Catriona Graham holds a Ph.D. In biomedical research with a concentration in neuroscience and is completing her M.S. in pharmacology and toxicology. She is an Advanced Clinical Simulation Fellow at the Dayton Veterans Administration Medical Center. Dr. Graham is a dedicated educator with 20 years of experience and is currently faculty instructor of Anatomy and Physiology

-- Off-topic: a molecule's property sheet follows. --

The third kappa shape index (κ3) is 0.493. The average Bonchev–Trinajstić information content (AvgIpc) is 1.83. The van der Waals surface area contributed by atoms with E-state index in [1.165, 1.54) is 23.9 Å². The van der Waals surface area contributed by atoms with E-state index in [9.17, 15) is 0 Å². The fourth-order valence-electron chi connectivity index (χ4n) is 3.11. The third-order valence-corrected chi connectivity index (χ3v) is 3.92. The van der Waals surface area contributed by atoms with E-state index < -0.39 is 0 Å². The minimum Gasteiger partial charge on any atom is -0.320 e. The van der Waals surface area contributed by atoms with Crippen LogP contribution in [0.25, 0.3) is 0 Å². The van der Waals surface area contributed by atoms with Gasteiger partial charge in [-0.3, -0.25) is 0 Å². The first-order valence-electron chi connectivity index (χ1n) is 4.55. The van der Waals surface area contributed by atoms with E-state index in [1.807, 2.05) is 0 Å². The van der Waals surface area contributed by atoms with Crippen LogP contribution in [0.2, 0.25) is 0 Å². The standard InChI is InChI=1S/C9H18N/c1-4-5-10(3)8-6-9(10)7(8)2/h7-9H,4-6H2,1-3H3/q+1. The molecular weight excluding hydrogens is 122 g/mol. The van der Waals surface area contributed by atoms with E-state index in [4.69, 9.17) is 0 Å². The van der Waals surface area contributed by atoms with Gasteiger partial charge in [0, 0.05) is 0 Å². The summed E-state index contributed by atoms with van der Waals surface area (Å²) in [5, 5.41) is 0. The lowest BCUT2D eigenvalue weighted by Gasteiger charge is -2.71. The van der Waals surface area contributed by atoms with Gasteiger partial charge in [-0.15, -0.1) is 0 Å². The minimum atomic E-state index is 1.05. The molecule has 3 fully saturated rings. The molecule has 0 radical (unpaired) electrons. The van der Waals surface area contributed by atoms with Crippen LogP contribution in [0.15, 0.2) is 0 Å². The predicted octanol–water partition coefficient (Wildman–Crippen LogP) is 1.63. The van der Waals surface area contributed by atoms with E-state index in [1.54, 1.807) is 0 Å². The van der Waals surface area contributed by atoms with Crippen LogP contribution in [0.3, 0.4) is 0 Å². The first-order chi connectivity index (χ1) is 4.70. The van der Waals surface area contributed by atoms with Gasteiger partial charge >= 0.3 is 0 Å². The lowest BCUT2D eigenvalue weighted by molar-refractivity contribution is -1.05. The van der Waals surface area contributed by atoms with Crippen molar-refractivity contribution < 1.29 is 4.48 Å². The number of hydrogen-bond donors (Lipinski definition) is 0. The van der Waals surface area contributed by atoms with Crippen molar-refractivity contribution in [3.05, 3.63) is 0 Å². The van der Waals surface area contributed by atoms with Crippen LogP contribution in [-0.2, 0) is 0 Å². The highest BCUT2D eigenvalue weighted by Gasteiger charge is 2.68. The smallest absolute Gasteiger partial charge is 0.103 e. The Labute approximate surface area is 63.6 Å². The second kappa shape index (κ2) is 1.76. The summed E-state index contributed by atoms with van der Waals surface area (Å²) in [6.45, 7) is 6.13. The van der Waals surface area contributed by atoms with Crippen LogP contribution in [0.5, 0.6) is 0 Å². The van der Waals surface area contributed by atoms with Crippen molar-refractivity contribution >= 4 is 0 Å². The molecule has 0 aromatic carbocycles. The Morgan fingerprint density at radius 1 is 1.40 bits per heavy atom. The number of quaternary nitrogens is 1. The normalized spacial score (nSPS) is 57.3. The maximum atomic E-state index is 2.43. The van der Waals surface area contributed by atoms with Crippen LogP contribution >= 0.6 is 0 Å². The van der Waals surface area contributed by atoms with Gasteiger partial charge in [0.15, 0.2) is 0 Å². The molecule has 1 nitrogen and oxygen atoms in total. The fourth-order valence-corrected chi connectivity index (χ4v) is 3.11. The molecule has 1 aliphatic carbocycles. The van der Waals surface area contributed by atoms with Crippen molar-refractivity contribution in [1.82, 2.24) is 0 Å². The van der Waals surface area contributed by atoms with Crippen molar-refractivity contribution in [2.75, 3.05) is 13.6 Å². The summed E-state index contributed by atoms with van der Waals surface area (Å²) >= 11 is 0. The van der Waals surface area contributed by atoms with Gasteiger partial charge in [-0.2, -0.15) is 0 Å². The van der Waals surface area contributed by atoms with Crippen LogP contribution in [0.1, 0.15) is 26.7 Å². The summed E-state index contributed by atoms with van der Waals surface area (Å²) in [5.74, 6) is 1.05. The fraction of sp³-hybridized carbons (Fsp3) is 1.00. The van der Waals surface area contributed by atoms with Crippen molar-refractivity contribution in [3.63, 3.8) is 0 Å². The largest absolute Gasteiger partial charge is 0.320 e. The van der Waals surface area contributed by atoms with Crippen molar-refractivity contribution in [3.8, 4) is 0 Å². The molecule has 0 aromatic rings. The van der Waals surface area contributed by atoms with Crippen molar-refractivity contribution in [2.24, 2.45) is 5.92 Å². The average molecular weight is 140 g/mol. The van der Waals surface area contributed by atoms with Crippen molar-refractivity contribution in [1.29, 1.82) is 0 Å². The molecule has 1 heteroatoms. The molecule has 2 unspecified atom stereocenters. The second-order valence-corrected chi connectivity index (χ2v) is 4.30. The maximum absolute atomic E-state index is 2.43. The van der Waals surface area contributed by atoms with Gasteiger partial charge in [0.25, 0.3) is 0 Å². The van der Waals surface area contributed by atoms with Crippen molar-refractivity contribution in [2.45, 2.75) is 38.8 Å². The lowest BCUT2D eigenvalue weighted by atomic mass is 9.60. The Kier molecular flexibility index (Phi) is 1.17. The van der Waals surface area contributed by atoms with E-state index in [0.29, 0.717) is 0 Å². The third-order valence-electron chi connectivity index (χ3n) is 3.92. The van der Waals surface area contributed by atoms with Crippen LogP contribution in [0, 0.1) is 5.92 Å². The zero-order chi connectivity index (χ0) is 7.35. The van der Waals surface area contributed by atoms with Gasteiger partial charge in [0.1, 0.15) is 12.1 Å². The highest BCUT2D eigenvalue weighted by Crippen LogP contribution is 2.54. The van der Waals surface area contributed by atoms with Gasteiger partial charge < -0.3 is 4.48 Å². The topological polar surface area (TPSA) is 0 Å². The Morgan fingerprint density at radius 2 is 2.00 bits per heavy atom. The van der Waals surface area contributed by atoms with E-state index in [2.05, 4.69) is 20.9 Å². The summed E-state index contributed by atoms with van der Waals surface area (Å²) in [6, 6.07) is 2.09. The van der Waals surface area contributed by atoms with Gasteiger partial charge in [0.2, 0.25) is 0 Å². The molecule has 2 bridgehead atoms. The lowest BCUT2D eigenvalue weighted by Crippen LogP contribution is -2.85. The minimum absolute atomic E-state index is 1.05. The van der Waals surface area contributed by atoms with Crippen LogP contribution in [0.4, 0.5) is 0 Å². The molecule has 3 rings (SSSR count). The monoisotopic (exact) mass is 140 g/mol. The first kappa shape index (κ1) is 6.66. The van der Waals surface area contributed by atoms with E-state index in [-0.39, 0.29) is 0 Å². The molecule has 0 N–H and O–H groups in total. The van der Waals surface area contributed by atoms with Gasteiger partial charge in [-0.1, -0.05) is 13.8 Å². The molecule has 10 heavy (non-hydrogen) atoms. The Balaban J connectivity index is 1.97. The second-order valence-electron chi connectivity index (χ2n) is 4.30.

Cystic fibrosis When previously teaching the science behind CF and encouraging my paramedic teaching team to develop their simulation I take my inspiration when making up my standardised patients or manikins from the attached article published in the UK daily mail. These ladies are inspirational - sharing their photos which allow us to recreate their physical appearance. I have asked for support from CF patients who come in and teach my paramedic students but all are in awe of these ladies who ask us to understand the effects of CF on their bodies. Environmental - simulation - cf could be in any venue- just make sure that you have lots of medication / antibiotics or even physiotherapist card as your props. Get the history right! Smell and taste - CF is one of the few things that the literature says parents can taste when they kiss their children - CF patients have excessive salt- but is usually picked up in infants by routine screening these days Cystic fibrosis is caused by a genetic mutation; specifically a mutation in a gene called CFTR. A genetic mutation is when the instructions found in all living cells become scrambled in some way, meaning that one or more of the processes of the body do not work in the way they should. The CFTR gene normally creates a protein that regulates levels of sodium and chloride in cells. If the CFTR gene is defective, it results in a build-up of thick, sticky mucus in the body's tubes and passageways. These blockages damage the lungs, digestive system and other organs, resulting in the symptoms of cystic fibrosis. Most paramedics know the CF patients in our area as we can get called to support these patients regularly - and have learned to listen to them and their relatives - when these guys say they are ill - they are ill! Cystic fibrosis is most common in caucasian people of northern European descent. It is estimated that one in every 2,500 babies born in the UK will be born with cystic fibrosis and there are more than 9,000 people living with the condition in this country. The condition is much less common in other ethnic groups.